Target : For us the main aim of a party class is to give students a break from studying, relax, and learn a little about western culture. Besides the egg and spoon race and the Easter egg hunt, there aren’t many traditional games played at Easter, so we try to find games that involve balls (representing eggs), foxes, chickens, lambs, and other Easter words. Students of older age groups tend to be more interested in puzzle games that require careful thought, or tests of balance and skill than wild and exciting games.
Lesson length : 40 to 50 minutes
Class size : Small Group class
Preparation time : 20 – 30 minutes to prepare the “Easter Word Scramble”, 60 – 120 minutes to prepare the “Easter Egg Hunt” game, 15 – 20 minutes to prepare the “Elastic Egg Battle” games, 10-15 per egg minutes to prepare the “Marble Dyed Eggs” craft, and flashcards.
1. Write the word Easter on the board and brainstorm Easter vocabulary with the class. Teach students some additional Easter vocabulary, such as “lay an egg”, “hatch”, etc. Teachers can find free flashcards at the website https://en.islcollective.com/
2. Play the “Easter Word Scramble” game : Instructions can be accessed by left-clicking the button below.
4. Play the “Easter Egg Hunt” : Instructions can be accessed by left-clicking the button below.
5. For a little excitement, set up a high speed battle game, such as the one in the photo below. Teams battle to fling eggs into their opponents half using a stretched elastic band. The game in the photo required a long, thin box, 2 elastic bands and a spare 2 hours to make, but a less time and material consuming version ca be easily played with 10 or so bottle tops(preferably with Easter eggs drawn onto them for a little Easter authenticity), two elastic bands, a couple of strips of cellotape and some spare boxes to form the net. For this version, stretch out to the elastic bands to their limit and tape them to either side of the table. Place boxes along the centre of the table with a gap in the middle, and give 5 bottle gaps to each team. Set the timer for two minutes and divide the class into teams. On “GO”, students of each team take turns trying to fire bottle caps from the elastic bands on their side of the table to the other side, through the gap. If the team successfully sends a cap through (over the net doesn’t count), the cap is added to the cap-count of their rival team. When the time is up, students count how many caps their team has. The team with the least caps at the end of the game is the champion.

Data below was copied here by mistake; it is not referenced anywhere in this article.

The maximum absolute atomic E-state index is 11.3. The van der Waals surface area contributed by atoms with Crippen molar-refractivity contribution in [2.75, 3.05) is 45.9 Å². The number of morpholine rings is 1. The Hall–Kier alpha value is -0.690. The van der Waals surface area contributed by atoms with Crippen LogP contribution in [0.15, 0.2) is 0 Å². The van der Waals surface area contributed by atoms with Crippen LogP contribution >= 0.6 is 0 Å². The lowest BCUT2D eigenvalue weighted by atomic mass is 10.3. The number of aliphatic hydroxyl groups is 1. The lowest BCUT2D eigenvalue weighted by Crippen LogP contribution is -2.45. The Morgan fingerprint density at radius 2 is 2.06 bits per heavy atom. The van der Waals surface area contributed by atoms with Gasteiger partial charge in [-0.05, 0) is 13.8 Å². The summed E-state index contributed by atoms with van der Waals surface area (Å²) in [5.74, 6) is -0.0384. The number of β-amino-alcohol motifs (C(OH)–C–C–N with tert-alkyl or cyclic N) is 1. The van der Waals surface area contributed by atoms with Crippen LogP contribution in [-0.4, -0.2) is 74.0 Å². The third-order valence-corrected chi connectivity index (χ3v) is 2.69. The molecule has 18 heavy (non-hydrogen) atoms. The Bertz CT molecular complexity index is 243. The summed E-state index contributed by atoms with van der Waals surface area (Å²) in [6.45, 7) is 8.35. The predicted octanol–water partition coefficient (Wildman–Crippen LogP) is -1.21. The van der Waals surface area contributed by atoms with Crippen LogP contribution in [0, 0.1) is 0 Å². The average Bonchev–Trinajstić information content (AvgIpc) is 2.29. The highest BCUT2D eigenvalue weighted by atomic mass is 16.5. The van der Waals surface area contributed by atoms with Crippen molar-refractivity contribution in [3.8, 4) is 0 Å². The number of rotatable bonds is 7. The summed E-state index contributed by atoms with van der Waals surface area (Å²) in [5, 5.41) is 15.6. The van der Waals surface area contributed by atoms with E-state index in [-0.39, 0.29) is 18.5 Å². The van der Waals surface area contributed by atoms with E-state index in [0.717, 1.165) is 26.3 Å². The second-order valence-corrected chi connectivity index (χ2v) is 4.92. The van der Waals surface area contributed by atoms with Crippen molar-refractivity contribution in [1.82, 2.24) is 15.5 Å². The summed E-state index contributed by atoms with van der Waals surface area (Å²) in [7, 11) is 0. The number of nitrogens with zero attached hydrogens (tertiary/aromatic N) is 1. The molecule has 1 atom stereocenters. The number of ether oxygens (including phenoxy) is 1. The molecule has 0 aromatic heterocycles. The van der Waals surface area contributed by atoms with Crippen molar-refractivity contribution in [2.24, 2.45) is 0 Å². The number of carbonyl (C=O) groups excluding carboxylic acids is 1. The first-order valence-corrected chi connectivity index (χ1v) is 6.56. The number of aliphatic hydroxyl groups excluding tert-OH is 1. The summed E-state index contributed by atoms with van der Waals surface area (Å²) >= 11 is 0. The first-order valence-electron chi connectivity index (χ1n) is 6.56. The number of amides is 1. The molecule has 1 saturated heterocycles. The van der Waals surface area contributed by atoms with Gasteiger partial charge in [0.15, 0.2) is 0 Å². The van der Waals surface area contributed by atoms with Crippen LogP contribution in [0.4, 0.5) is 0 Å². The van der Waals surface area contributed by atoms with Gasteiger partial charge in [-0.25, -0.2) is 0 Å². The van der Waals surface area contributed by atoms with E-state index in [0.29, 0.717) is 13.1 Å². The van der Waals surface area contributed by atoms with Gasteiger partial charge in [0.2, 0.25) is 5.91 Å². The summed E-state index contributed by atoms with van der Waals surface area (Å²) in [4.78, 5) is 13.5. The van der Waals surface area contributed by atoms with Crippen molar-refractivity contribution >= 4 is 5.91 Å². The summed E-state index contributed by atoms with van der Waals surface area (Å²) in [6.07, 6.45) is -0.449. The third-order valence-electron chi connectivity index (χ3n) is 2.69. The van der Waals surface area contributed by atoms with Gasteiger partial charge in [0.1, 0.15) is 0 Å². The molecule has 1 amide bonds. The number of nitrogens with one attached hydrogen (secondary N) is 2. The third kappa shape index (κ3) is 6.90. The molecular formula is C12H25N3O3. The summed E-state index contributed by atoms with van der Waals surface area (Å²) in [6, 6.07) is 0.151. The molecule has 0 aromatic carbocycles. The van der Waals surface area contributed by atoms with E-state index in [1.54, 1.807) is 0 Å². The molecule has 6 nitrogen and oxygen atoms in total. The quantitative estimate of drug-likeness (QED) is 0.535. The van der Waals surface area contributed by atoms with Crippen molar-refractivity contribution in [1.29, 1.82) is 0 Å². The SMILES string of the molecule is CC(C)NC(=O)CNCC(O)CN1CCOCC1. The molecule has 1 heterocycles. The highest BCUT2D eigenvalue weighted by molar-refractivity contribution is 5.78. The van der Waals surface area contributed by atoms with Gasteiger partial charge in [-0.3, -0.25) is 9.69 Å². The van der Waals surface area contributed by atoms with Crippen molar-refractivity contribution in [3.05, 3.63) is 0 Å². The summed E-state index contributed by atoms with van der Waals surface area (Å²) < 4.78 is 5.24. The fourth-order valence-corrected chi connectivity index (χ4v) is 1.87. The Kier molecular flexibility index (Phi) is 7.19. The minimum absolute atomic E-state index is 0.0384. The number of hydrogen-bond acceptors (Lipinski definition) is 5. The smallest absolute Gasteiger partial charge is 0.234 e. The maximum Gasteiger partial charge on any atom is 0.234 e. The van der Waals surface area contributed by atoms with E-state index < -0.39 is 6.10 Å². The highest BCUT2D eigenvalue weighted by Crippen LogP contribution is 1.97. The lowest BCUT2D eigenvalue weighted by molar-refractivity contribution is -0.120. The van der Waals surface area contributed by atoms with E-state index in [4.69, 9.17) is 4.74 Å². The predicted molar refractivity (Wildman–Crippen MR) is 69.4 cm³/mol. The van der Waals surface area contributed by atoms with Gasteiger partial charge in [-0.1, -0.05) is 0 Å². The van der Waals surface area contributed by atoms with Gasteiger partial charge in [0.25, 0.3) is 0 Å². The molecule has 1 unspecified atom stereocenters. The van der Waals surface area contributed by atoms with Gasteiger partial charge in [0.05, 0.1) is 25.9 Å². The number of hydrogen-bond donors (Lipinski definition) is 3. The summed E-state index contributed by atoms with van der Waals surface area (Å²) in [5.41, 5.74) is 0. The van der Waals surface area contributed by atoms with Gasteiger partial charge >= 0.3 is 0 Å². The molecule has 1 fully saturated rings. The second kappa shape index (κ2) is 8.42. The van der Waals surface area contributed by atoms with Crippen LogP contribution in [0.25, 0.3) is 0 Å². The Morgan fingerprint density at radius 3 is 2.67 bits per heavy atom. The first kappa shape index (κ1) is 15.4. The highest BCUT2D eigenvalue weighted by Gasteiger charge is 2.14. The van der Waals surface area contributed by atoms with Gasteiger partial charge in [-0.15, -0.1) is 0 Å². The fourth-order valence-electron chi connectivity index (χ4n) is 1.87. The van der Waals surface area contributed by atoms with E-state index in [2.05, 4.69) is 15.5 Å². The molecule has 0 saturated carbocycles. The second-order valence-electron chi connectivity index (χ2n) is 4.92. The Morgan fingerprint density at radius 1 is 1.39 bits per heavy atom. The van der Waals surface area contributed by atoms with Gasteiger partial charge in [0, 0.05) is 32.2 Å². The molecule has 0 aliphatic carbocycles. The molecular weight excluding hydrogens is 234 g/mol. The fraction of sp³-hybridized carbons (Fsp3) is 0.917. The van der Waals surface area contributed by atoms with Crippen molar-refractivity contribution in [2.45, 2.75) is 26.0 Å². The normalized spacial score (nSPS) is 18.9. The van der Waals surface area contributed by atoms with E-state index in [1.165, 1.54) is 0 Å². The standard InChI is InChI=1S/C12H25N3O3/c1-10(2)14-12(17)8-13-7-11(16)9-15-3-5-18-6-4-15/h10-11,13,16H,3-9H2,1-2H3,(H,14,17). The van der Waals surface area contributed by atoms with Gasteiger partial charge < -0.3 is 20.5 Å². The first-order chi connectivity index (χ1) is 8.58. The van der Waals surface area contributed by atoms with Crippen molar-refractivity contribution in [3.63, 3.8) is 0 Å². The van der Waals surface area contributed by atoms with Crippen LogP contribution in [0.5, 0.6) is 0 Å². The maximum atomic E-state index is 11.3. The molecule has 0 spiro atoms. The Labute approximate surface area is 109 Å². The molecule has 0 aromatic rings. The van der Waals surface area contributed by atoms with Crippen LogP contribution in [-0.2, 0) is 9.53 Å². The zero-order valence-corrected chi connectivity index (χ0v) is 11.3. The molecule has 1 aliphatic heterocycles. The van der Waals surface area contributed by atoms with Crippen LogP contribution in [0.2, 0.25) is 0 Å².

6. One craft that can be fun, given some trial and error with the nail varnish, is to make the “Marble Easter Egg” craft, an interesting and unique enough activity that even older children can enjoy themselves. Each student drips nail varnish into a tub of water, then styles the colours into shapes using toothpicks. Once they are happy with the shapes, they take their skewered eggs and dip them into the water to dye the eggs, then remove them from the water and allow them to dry.
*It’s worth point out that this is an extremely foul smelling craft, and teachers would be wise to make sure that the classroom windows are wide open when attempting.
For the past 6 or 7 years we have used the Blas-Fix kit for separating the yolk and white from the egg shells.
Holes were driven into the top and base of the eggs.
The contents of the eggs were then removed and the insides of the eggs were cleaned out with water.
Once clean, the eggs were scewered and we could begin decorating.
* Teachers worried about nail varnish fumes, may instead like to turn to our “More Easter crafts” page. Making, and testing Easter eggs paracutes with this age group was incredibly popular, especially after seeing the resulting crushed of eggs from badly made devices. Access the crafts page by left clicking the button below.